How Might the Gators Fare In SI's Hypothetical College Football Realignment?
The NCAA has not had a change in the alignment of its conferences since 2014 when several teams shifted around or were added to, various conferences across the nation. This week, Sports Illustrated's Pat Forde made an attempt to change just that, filling out a well-thought-out plan that will give fans much to consider.
An idea forged, Forde says, out of the ever-changing current climate (COVID19 pandemic) that has grossly affected, or will affect many Universities across the nation translates to a well-suited, economically and geographically, feasible network of collegiate programs that could re-shape sports in America.
Forde's model goes above and beyond what anyone would perceive as a reasonable expectation - if only due to the NCAA's reluctance for dramatic change-, however, it still draws many ideas that are plenty logical and interesting enough to continue examining.
For example, in Forde's plan, there would no longer be conference championship games, teams will instead be seeded based on how they finished in their brand-new conference, with schedules that would be round-robin plus one nonconference opponent.
Make sure to check out Forde's full plan which covers much more ground.
Major tenets of Forde's changes:
- "A 120-school ecosystem, with 11 current FBS members relegated to FCS and one elevated from that level. Congratulations to North Dakota State; condolences to UTEP, Texas State, UTSA, South Alabama, Louisiana-Monroe, Bowling Green, New Mexico State, San Jose State, Coastal Carolina, Troy and Liberty. (Relegation/elevation can be revisited every three seasons.)
- Ten leagues, each with 12 members, each designed to maximize proximity and reduce travel demands and costs. All current conference structures are broken and reassembled. There are no more than eight Power 5 programs in a single new conference, and no fewer than four. And there are no independents—yes, Notre Dame is in a conference.
- In football, each school will play a full round-robin schedule plus one nonconference game (no FCS opponents). The nonconference opponent will be locked in for a minimum of four seasons before there is an opt-out to schedule someone different. There will be no conference championship games.
- All 10 conference champions, plus two at-large teams chosen by a selection committee, advance to the expanded College Football Playoff. The teams are seeded by the committee. The top four receive a first-round bye, while seeds 5–8 host seeds 9–12 at their home stadiums the first weekend of December. Quarterfinals are played the next week at the home stadiums of seeds 1–4. The semifinals and championship game are conducted under the current CFP format.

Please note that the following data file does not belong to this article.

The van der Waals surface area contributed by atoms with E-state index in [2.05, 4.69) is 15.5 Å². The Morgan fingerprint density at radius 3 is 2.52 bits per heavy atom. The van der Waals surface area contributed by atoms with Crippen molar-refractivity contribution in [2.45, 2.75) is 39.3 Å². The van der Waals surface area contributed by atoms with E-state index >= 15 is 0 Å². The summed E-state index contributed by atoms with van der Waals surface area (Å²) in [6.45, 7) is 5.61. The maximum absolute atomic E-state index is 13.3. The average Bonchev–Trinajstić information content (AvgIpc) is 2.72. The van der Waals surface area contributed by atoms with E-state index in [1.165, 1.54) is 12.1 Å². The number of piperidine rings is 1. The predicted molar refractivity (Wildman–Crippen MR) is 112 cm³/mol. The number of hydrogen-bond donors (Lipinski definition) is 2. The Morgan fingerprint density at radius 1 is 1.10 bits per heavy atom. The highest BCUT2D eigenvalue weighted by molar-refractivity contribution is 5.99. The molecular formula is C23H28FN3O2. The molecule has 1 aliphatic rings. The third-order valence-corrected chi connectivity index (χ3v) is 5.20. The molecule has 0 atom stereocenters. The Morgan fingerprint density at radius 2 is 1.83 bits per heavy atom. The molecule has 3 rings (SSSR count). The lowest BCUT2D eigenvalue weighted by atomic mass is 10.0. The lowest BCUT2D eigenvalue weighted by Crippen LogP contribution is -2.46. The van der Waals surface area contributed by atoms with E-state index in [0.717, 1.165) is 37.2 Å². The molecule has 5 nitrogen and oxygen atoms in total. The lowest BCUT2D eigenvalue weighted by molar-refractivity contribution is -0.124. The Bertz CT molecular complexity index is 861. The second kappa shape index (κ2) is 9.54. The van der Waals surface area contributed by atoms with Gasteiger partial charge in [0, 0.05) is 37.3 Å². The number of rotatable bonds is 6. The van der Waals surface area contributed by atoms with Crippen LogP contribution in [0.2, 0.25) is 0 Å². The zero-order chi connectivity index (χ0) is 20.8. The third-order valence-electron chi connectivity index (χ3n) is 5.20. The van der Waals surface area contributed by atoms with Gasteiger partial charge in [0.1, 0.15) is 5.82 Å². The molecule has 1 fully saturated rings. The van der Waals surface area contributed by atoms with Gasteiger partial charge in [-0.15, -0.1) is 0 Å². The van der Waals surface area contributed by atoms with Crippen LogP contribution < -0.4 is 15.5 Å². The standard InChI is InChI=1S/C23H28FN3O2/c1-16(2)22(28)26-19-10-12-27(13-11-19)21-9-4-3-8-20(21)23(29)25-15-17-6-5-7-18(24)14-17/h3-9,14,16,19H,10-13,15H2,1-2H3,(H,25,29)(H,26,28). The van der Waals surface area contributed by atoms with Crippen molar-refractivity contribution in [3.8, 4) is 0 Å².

- There still will be bowl games for the teams that don’t make the CFP. Just fewer of them, which nobody should mind.
- The conferences will work for basketball and other sports as well—in fact, it will be better for nonrevenue sports in terms of travel cost savings. The 230-odd non-FBS programs that are part of NCAA Division I will remain aligned pretty much where they already are, with a few exceptions." - Pat Forde, Sports Illustrated
Here is the projected "new look" of the FBS:
For the Florida Gators, they'll be in a dramatically different conference than what the current SEC East looks like, except they'll retain their rivalry with Georgia and Florida State - something Gators' fans will surely enjoy. Coincidentally, the Gators' most-consequential opponent will likely also be the Bulldogs, at least initially.
The alignment, Forde says, would also allow for more rooted-geographical rivalries. For example, the Gators fans and UFC Golden Knights fans have had a strange, but, intriguing rivalry - although it would be argued to be one-sided. In any event, the realignment would enrich new elements of rivalries we haven't seen for quite some time.
Another positive for regional realignment would be travel, not only for fans but for the team's themselves, cutting costs in various ways in which weren't necessarily realized prior to this hypothetical realignment. For example, seven out of the team's 11 opponents in the Deep South reside in Florida.
With the changes to the College Football Playoffs alignment, 12 teams competing for the right to be crowned the National Champions would allow for a fair game between all conferences, no longer at the mercy of a committee picking just four teams of - mainly - highly-competitive conference participants. One of the major criticisms of the current system is the lack of play between less-competitive markets, not necessarily due to overall play.
In the Gators' new Deep South Conference, they'd play the aforementioned Seminoles, Golden Knights and Bulldogs, while also playing the FAU Owls, FIU Panthers, Georgia Southern Eagles, Georgia Tech Yellow Jackets, Miami Hurricanes, UAB Blazers, USF Bulls and Georgia State.
While the teams would rotate nonconference opponents, Forde has the Gators playing LSU in their first year, a likely-welcomed opponent considering the team's past, and present history. While the Deep South wouldn't be as competitive as the current SEC East, it would remain one of the most competitive conferences in the country, giving the Gators an intriguing path to glory.
Overall, this realignment has its positives and negatives, which Forde is astute to point out. While it may be unrealistic, it is an interesting idea that perhaps in another universe which allows for more creativity, could become reality.
The only question which remains is: how reasonable is this realignment and would the Gators benefit or be disadvantaged in the long run?